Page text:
Schooldays seem very distant when you are about to turn thirty-two. Adverts about le rentrée and all the deals on copybooks and schoolbags are just about the only reminder that school is about to begin. My school years were the eighties. I shifted from the dark blue blazers of Stella Maris College Gzira (the frères) to St. Aloysius’ College Birkirkara (the jesuits) and, the eighties being the eighties, was doubly proud of attending a church school. In a way it was a political statement – the schools prepared to defy the socialist government – intent on the “jew b’xejn jew xejn” (Free or nothing) slogan.
The church schools survived and evolved. The government has changed and a commendable reform of the educational system is in place. Among other things it involves a reorganisation of the structure of the State schools into regional Colleges. Yesterday minister Louis Galea announced the names of the Colleges and we got the following:
- Gozo College
- St. Margaret College
- St. Benedict College
- St. George Preca College
- St. Ignatius College
- St. Clare College
- Maria Regina College
- St. Nicholas College
- St. Theresa College
- St. Thomas More College
You may have noticed the glaring fact that, apart from Gozo, the names of a panoply of saints have been chosen for all the other colleges. The Minister may have some hagiographic fetish of some sort. Private school lovers (read mostly church schools) might claim that the Minister is trying to ride on the wave of desirability of their schools by giving state schools a similar facade to market. Whatever the case we have the State of the Maltese Republic choosing to baptise 9 Colleges with the names of Saints in 2007.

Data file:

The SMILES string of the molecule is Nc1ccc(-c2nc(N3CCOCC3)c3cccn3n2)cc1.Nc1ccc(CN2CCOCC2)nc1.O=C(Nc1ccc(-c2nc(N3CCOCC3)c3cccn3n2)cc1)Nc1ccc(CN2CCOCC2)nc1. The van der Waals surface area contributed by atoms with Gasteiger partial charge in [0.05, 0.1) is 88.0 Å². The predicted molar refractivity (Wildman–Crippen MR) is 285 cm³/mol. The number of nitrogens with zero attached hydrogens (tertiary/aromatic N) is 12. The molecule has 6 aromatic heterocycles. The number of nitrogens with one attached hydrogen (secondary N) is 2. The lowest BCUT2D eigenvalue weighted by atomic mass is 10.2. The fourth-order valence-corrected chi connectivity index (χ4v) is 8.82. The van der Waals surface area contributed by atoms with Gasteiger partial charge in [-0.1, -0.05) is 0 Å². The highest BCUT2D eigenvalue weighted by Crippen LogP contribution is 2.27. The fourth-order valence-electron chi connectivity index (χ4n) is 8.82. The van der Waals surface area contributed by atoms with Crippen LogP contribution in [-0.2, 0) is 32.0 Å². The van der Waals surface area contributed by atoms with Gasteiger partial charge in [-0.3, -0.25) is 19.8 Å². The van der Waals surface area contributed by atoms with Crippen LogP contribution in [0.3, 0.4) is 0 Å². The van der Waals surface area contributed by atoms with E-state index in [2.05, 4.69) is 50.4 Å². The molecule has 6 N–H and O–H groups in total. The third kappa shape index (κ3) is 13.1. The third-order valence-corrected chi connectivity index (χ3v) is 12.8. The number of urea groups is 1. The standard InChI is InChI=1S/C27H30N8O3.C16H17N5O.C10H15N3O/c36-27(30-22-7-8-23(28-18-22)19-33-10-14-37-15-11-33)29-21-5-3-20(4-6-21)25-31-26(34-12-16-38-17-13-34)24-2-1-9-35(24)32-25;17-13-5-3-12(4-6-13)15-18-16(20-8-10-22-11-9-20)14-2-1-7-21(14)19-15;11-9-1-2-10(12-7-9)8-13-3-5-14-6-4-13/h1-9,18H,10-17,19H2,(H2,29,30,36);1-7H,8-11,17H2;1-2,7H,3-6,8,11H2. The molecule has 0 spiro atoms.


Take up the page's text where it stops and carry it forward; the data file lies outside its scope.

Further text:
Sometimes I find the secular vs. religious debate nauseating. Sometimes I find the liberal element exaggeratedly defensivistic and overreactionary to manifestations of faith in Malta. But this time I really have my doubts. Did we really have to give State schools such a religious twist? What would have been wrong with Temi Zammit College? Even a closer look at each region’s historical connections might have produced one or two creative names. How about Wignacourt College instead of St Theresa? Or Temple College instead of St Benedict? See what I mean?
The government will argue that names of national heroes et al were chosen for the school level. As for the Colleges— God Bless them all… every one of them!
Addenda (a day later): Pity Betandwin don’t take bets like “Whether any letters will appear on the Times pages regarding the Governments’ choice of saints’ names for the new colleges”. Edward Fenech from Attard kindly obliges.